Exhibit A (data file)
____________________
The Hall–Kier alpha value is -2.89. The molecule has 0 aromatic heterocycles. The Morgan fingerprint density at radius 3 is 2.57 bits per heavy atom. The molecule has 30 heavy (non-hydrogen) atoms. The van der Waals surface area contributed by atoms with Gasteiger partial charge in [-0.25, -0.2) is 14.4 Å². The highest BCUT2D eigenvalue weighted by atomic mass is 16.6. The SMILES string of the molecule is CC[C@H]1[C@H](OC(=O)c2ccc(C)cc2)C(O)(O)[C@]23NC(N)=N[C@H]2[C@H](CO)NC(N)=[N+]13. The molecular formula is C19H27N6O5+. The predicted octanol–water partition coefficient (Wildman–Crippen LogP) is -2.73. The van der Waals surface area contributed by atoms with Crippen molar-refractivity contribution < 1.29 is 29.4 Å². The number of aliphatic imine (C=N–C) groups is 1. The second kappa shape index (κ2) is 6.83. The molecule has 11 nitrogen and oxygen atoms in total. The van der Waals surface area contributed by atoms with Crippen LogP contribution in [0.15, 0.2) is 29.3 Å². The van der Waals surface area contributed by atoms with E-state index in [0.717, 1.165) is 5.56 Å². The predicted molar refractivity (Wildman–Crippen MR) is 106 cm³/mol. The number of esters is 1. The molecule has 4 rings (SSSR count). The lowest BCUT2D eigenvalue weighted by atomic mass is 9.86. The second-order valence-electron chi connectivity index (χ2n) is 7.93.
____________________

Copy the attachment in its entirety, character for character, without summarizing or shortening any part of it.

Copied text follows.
The Hall–Kier alpha value is -2.89. The molecule has 0 aromatic heterocycles. The Morgan fingerprint density at radius 3 is 2.57 bits per heavy atom. The molecule has 30 heavy (non-hydrogen) atoms. The van der Waals surface area contributed by atoms with Gasteiger partial charge in [-0.25, -0.2) is 14.4 Å². The highest BCUT2D eigenvalue weighted by atomic mass is 16.6. The SMILES string of the molecule is CC[C@H]1[C@H](OC(=O)c2ccc(C)cc2)C(O)(O)[C@]23NC(N)=N[C@H]2[C@H](CO)NC(N)=[N+]13. The molecular formula is C19H27N6O5+. The predicted octanol–water partition coefficient (Wildman–Crippen LogP) is -2.73. The van der Waals surface area contributed by atoms with Crippen molar-refractivity contribution < 1.29 is 29.4 Å². The number of aliphatic imine (C=N–C) groups is 1. The second kappa shape index (κ2) is 6.83. The molecule has 11 nitrogen and oxygen atoms in total. The van der Waals surface area contributed by atoms with Crippen LogP contribution in [0.15, 0.2) is 29.3 Å². The van der Waals surface area contributed by atoms with E-state index in [0.717, 1.165) is 5.56 Å². The predicted molar refractivity (Wildman–Crippen MR) is 106 cm³/mol. The number of esters is 1. The molecule has 4 rings (SSSR count). The lowest BCUT2D eigenvalue weighted by atomic mass is 9.86. The second-order valence-electron chi connectivity index (χ2n) is 7.93.